Australia: Five ways to save money when resolving your family law dispute

Last Updated: 15 August 2019
Article by Kristie James

There are no two ways about it; Family Law is an expensive and time consuming process that unfortunately, we sometimes find ourselves in.

But, there are a few ways you could leave pockets a little heavier and your legal bill a little smaller if you follow our top five ways to save money in resolving your Family Law Dispute.

Principles are an expensive thing to have

We all have principles and we should, for the most part, abide by them. However, if I had a dollar for each time I the phrase: "It's not about the money, it's a matter or principle", I wouldn't be practising law and would be on a permanent holiday in Greece.

Whilst some things are worth fighting for, more often than not they aren't.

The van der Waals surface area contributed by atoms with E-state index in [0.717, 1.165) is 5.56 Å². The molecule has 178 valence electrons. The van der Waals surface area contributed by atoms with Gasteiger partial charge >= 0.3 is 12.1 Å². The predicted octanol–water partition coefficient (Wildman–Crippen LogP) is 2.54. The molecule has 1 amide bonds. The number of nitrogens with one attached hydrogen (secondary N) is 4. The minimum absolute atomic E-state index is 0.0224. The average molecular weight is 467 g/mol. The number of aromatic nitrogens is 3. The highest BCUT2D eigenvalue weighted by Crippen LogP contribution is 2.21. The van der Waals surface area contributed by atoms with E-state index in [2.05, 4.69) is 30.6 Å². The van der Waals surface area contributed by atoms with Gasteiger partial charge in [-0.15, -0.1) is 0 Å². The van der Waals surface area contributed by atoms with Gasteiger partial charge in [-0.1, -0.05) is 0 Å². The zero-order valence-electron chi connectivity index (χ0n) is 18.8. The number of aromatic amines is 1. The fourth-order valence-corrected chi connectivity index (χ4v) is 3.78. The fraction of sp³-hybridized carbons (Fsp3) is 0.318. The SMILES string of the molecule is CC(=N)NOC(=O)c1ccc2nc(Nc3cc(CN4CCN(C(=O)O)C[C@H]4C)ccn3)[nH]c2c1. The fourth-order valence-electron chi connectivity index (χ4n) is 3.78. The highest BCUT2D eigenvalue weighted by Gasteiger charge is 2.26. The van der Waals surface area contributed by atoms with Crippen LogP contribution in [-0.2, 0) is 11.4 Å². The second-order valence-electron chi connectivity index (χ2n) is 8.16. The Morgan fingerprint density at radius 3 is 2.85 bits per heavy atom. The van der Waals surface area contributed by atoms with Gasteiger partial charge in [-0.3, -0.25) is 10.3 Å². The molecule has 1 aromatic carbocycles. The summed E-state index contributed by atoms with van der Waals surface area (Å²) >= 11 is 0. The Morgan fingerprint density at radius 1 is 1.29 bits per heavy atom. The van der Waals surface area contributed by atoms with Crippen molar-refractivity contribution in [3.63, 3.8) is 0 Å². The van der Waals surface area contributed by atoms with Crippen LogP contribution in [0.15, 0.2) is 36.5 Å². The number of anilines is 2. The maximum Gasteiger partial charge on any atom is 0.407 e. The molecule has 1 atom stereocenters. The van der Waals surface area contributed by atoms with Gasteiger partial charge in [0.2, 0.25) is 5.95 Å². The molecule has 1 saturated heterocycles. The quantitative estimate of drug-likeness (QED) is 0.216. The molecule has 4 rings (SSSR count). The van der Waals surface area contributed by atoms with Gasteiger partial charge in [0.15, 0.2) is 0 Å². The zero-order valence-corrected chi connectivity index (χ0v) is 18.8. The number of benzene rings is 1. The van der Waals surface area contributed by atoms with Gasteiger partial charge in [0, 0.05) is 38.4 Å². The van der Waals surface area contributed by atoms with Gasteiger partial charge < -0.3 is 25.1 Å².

I will give you a real life example:

I once acted for a gentleman who had spent several years negotiating a multi-million dollar property settlement. One day, let's call it a Wednesday, the unthinkable happened and he and his ex spouse reached an agreement.

Well, that is, they agreed on everything except for who should keep their Western DVD Collection. The resolution of their entire financial relationship hinged on this, for months.

As my client's fees escalated I asked him whether that money might be better spent on buying a new collection; he told me it was a matter of principle.

A long time later, my client got the DVD's and after the ink had dried on the sealed Orders my client discovered that the entire Western Collection had been replaced by romantic comedies. He had never thought to check what was inside the DVD case.

All told, the Western DVD's cost my client thousands of dollars. You see my point?

Principles are good to have but so is your own money.

"I want to take them for everything they have got"...Forget it.

Litigation only exists because one or both parties refuse to compromise.

However, in eight (8) years of practising law, I can count on one hand the amount of times a party has succeeded on every single point they have argued before the Court and achieved the result they wanted.